mel·on·cho·li·a (n.) A mental disorder characterized by hopelessness and withdrawal stemming from a realization that the melon season is short, while the rest of the year is filled with charlatans masquerading in the market stalls. Six melons you need to befriend: Crenshaw… seductive, sexy, sweetly spicy with rich, gold-pink flesh Charantais… queen of the melon patch reigns in a cloud of delicate, floral scents Casaba… custard-smooth sweetness with a hint of its cousin, the cucumber Juan Canary Melons… honey-perfumed and creamy white-fleshed Ambrosia… intensely orange, sweeter and muskier than the muskmelon Persian… firm, orange flesh that blends the fragrant flavors of air and earth It’s also handy to keep in mind that melons love to be near: ginger, prosciutto, manchego, mint, lime, lemongrass, chili, nutmeg and arugula.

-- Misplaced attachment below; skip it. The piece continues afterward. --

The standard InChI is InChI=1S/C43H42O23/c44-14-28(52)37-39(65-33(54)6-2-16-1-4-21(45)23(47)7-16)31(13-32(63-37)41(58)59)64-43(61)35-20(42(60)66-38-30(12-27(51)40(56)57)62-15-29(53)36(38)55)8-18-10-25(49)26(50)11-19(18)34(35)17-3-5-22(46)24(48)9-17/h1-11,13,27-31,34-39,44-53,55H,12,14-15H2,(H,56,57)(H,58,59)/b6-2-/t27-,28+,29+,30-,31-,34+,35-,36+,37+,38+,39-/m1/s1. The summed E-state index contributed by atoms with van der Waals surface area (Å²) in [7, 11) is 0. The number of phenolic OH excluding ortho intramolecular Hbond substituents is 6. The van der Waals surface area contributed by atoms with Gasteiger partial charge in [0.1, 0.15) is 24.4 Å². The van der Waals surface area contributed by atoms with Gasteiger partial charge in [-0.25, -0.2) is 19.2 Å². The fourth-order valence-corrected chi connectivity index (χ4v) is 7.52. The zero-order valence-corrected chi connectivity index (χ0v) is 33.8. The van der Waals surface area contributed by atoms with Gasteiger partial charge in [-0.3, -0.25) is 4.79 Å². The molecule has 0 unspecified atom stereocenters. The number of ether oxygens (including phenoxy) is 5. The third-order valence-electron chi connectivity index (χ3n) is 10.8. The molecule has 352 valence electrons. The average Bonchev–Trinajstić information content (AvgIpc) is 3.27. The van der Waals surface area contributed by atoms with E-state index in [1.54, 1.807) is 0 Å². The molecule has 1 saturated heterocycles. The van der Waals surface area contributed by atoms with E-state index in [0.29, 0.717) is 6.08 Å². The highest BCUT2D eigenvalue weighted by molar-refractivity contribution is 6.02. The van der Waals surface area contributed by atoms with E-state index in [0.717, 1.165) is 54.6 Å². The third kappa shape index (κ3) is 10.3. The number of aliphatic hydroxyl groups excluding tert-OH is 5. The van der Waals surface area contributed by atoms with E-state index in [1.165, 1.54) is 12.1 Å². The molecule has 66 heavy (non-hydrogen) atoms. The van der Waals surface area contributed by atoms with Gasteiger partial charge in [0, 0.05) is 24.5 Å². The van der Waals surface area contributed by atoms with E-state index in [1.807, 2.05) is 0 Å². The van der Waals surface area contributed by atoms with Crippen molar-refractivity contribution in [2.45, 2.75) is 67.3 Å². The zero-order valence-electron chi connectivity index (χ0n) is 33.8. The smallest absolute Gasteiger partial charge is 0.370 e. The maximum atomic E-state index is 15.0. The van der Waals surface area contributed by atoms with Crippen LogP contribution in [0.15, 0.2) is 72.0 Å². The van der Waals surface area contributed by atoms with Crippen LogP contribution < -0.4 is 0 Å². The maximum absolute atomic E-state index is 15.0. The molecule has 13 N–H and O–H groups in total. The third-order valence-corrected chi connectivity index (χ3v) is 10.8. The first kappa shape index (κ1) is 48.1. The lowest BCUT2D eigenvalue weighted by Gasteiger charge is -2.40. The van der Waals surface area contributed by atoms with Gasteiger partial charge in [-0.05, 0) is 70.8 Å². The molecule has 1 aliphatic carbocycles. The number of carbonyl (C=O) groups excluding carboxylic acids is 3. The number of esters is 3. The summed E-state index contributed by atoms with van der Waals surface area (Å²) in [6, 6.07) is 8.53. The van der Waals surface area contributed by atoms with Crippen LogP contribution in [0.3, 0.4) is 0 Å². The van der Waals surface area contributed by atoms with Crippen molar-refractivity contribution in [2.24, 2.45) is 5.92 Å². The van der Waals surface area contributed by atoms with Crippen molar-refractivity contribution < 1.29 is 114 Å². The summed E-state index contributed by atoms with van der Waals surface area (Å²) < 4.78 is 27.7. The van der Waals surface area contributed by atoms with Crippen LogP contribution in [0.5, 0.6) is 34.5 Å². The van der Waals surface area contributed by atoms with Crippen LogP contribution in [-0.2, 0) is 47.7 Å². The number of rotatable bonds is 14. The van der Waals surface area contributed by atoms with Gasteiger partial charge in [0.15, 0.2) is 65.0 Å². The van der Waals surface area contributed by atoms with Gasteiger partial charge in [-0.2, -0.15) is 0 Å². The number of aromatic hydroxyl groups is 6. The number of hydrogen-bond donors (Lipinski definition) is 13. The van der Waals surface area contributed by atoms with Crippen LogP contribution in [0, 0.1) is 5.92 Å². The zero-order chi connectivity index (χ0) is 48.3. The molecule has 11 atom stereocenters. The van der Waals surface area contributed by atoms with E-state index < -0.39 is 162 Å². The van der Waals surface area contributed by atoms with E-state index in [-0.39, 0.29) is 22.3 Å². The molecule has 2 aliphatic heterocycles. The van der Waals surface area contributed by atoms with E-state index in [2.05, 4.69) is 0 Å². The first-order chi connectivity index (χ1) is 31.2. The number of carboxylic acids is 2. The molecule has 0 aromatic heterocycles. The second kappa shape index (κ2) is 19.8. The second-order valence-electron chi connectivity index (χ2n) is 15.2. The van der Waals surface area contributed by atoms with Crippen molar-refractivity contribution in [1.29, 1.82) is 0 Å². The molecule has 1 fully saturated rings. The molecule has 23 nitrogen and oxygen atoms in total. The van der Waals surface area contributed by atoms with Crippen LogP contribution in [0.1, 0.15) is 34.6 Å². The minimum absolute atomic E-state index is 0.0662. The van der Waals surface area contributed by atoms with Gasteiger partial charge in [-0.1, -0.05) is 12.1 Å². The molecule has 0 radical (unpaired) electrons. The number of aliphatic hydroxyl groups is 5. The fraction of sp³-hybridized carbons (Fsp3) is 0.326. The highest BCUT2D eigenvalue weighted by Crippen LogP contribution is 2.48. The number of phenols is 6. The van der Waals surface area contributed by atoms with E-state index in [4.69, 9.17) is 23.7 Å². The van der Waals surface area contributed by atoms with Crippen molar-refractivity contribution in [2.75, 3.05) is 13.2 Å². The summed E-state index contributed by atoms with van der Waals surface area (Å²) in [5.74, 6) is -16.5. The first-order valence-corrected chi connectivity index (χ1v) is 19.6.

read more
Make Your Own Maraschino Cherries
Food facts Make Your Own Maraschino Cherries

Now that cherry season is in full swing, let’s take a gander at this fruit’s twisted doppleganger… the unnaturally red, uniformly flavored maraschino cherry. Like tiny Stepford Wives, maraschino cherries begin life as juicy tree fruits but are turned soulless through a process of bleaching, dying and sweetening. A bit creepy, right? A little background: “Maraschino cherries, the kind most often used in drinks and on ice cream sundaes, are made from sweet cherries.

read more
Apricots, Apriums, Plumcots, Pluots & Plums
Recipes Apricots, Apriums, Plumcots, Pluots & Plums